HARTFORD, Conn. — While coronavirus pandemic restrictions have kept untold families apart this year, Jane Anderson Holmes could not wait another day after 40 years of searching for her biological siblings.

Last week she returned to Connecticut, where she grew up with her adopted parents and attended Danbury High School, to meet for the first time two of her brothers and one of her sisters who, unbeknownst to her, had been just 90 minutes away in Massachusetts when they were children.

Decades later, after commercial DNA testing finally broke the logjam in the family’s search for answers, they were together at last this Labor Day weekend in Holyoke, Mass.

Even in the midst of strenuous coronavirus precautions and testing, the newfound family knew the trip already was worth it when Holmes ran across the terminal at Bradley International Airport and into the arms of Kim Henn, her long-lost sister, for the very first time last Thursday.

“When you’re adopted, you really don’t have anybody you look like,” Holmes said. “You just had this feeling you really don’t know who you are. As soon as I talked to these three, my heart just filled up and I knew.”

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Holmes is the first-born child of Nancy Stephens, the late matriarch of an extended family split up by several adoptions over a decade in the late 1950s and mid-1960s. Stephens was just 17 years old when she traveled from Massachusetts to Florida to have Holmes and chose to place her first daughter for adoption.

Holmes then grew up in Florida and Danbury before attending college in West Virginia, where she has lived ever since. She knew she was adopted and was raised with an adopted brother, but she never pursued questions about her biological parents and never considered whether she had other siblings until college.

“The older I got, the more curious I got, and the more longing I had in my heart to know who I was and where I came from,” she said. “Did I have siblings? Was my mother still alive?”

Those questions began a lifelong quest for Holmes, who had just a small amount of information from her adoption attorneys and medical paperwork to go on in a pre-internet era. Even a private investigator struck out in the search nearly 20 years ago.

But Holmes did, in fact, have several siblings and they were on the hunt for her all those years, too.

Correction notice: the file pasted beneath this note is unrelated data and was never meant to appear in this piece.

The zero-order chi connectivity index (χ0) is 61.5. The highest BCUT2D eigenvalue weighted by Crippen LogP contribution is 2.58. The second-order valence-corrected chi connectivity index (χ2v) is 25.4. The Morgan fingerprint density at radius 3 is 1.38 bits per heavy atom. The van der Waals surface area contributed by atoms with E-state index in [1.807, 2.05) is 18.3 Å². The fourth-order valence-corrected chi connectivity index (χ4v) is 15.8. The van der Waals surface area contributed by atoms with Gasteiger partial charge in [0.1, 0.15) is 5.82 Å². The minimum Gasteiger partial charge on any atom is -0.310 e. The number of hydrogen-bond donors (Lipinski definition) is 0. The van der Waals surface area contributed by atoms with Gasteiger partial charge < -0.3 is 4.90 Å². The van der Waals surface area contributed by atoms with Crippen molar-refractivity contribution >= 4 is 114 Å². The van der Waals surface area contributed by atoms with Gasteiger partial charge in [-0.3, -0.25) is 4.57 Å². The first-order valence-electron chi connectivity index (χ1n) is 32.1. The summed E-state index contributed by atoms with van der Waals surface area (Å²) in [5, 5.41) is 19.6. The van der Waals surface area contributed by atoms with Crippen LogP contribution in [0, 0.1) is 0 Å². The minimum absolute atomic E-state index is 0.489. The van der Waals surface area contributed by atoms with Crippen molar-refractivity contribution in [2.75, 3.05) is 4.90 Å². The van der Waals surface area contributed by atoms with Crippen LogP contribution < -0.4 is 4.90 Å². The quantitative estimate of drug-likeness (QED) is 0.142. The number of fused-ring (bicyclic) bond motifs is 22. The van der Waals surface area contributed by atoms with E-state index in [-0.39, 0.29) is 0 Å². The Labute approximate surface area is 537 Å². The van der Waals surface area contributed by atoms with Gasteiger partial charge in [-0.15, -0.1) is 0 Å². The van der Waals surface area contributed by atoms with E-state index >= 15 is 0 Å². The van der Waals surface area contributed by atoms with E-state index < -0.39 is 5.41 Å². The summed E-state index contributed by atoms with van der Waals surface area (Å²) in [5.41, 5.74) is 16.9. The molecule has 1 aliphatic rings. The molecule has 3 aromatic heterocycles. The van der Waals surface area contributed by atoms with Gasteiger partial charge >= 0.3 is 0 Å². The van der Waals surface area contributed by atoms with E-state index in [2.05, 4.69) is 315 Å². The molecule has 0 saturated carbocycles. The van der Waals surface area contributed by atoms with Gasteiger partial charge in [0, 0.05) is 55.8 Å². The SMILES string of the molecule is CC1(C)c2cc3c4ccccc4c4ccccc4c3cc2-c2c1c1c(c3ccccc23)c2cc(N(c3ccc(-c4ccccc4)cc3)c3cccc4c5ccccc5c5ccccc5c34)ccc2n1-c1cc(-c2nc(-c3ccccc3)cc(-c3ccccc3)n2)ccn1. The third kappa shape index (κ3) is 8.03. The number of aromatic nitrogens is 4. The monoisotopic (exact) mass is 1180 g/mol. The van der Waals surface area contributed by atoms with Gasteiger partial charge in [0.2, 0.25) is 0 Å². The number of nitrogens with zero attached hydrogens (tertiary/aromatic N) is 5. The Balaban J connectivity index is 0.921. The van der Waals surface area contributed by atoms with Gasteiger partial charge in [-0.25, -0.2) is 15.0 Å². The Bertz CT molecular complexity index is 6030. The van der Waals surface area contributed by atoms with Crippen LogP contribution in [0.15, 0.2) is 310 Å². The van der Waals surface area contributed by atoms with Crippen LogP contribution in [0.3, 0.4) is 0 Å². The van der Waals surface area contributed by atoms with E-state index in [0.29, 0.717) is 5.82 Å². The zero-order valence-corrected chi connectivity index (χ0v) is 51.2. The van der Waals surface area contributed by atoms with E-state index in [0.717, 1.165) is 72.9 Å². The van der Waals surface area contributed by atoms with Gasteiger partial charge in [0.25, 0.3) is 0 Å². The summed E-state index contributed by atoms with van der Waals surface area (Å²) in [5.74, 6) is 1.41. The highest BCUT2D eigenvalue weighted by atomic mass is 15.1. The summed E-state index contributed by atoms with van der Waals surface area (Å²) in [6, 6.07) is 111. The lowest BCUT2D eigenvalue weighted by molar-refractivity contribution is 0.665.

Tim Cutler was born two years after Holmes and David Cutler two years after that, David said. Their mother and father did not stay together long, but the boys and their mother did.

In 1964, Stephens gave birth again to a boy, George, and another two years later gave birth to a girl, Kelly. Both were placed for adoption.

Finally, Stephens gave birth to her youngest child, Kim, whom she raised with Tim and David.

There were always hints growing up that the three children had other siblings, but Stephens never shared specifics. Any stories and details she did have were still locked away when she died 17 years ago.

But her children took it upon themselves to seek out the family members they knew they had but could not locate.

“One of the things she always said before she passed was that she wanted to know that all her children were happy,” David Cutler said. “That was her biggest wish. She put the emphasis on that ‘all.’ I understood what she meant.”

The Cutlers also struggled to make headway on their search in the early internet era, finding it just as discouraging as Holmes did during the same period. Both sides began to piece things together through Ancestry, the genealogy service, in more recent years but still had not found one another until this year.

Across the country, commercially available DNA testing has led to a wellspring of family reunions as curious people submit their own samples for analysis to sites like 23andMe to find out more about their family history. Like Holmes and the Cutlers, some use the tool to intentionally seek out family, while others have unwittingly and painfully learned about secrets their parents and families kept from them years ago.

“We are very blessed to have had a very, very good happy result for this, and I know there’s a lot of people that don’t,” Holmes said.

In late July, Holmes received notification from 23andMe that she had matched with a first cousin and reached out to her. It turned out to be David’s daughter, a U.S. Navy member serving on a destroyer in the Indian Ocean, who knew of her father’s search and realized she had been contacted not by a cousin, but her long-lost aunt.

David Cutler had suspected another woman was his sibling, but as soon as they spoke on the phone, he knew he had finally found his biological older sister. They immediately set out to navigate the coronavirus restrictions and precautions to arrange a safe, COVID-free reunion back in their home state of Massachusetts.

“The first thing David said is, ‘You have mom’s eyes,’” Holmes said.

The family was spending Labor Day weekend trying to catch up on far more than could ever fit into four days, visiting Stephen’s parents’ graves and telling stories about their own children and grandchildren. They hope to get every newfound generation of family together in one place as soon as the pandemic dissipates and public health measures allow.

Until then, there is yet more work to do for the siblings.

George and Kelly are still missing pieces of their family puzzle, so Holmes and the Cutlers are expanding the sites to which they submit DNA samples to try to find the right matches.

“Mom always liked puzzles, and she left us the best puzzle we could ever have, and it’s really brought us all close together,” Henn said. “I think this is what she really wanted.”

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©2020 The Hartford Courant (Hartford, Conn.)

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